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The Economist’s ‘US Dividing’ cover

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The British magazine The Economist, with the cover published in the latest issue, pointed out that the US is on the verge of a possible split.

The Economist, who has created controversy with many covers that have published on the world agenda, has brought on the cover the theory of “The United States of America will disintegrate”, a controversial topic for some time.

The racism that has run through the country since its existence, the inequality in income distribution and the inconsistency of legal practices between states have heightened the rhetoric that the US will disintegrate.

Fear of the American division

Particularly during the administration of Republican Donald Trump, the social cracks in the country have deepened and the raid on the Congress building after the victory of Democratic candidate Joe Biden has raised the fear of a new civil war in the USA. .

Although the United States under Biden appears to be on a solid line in terms of state unity in this context, the situation is not what it seems.

The Economist brought it to the cover

The Economist, each cover of which is the subject of discussion and analysis, has also addressed this situation in the United States.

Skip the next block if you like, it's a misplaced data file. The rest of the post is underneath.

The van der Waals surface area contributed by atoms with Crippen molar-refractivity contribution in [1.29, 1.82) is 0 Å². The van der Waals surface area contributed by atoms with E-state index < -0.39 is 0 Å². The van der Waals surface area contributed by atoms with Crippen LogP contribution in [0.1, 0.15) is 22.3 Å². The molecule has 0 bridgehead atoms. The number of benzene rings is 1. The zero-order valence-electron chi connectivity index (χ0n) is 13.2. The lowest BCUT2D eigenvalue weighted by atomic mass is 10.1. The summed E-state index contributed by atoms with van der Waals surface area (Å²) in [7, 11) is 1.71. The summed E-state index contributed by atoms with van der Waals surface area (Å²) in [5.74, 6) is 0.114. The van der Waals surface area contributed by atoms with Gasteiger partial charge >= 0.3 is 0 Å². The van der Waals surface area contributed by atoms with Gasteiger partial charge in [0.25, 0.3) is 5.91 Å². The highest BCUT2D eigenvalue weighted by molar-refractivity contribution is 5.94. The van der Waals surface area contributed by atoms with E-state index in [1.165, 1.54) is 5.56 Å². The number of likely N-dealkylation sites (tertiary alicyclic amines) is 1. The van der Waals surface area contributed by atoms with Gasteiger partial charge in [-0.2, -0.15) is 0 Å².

The British magazine drew attention to two laws passed in two US states, California and Texas. The magazine wrote that these laws, passed by state lawmakers, have been put into practice despite the federal government, and this would further increase the current tension in the country.

Divided States of America

On the cover of the magazine “States of America divided” title, and the image below shows the statue of liberty trying to stand with the column split in two and legs outstretched.

Here is an excerpt from the article:

“On August 25, California banned the sale of gasoline-powered cars from 2035, a move that will reshape the auto industry, reduce carbon emissions and put a strain on the state’s power grid.

On the same day, in Texas, women’s right to abortion was banned from the moment of conception, with the exception of rape or incest. Those who have an abortion face up to 99 years in prison.

These two events may seem unrelated, but they are signs of an important trend. Washington may be largely clogged, but states are rapidly making policies with a furious backlash.

In theory, that’s not a bad thing. America has “50 labs” to test which policies work and which don’t. People can choose to live and companies can choose to operate where their preferences are reflected in local rules and often move to less restricted states, as many did during the pandemic.

Each state can find its own balance between the burden of taxes and the generosity of public services. Each state can achieve results by learning from its neighbors that they have better schools or businesses.

But these two events are also an indication of how close the United States, the United States, is to partition. “

USA Divides the cover n.  1 by The Economist

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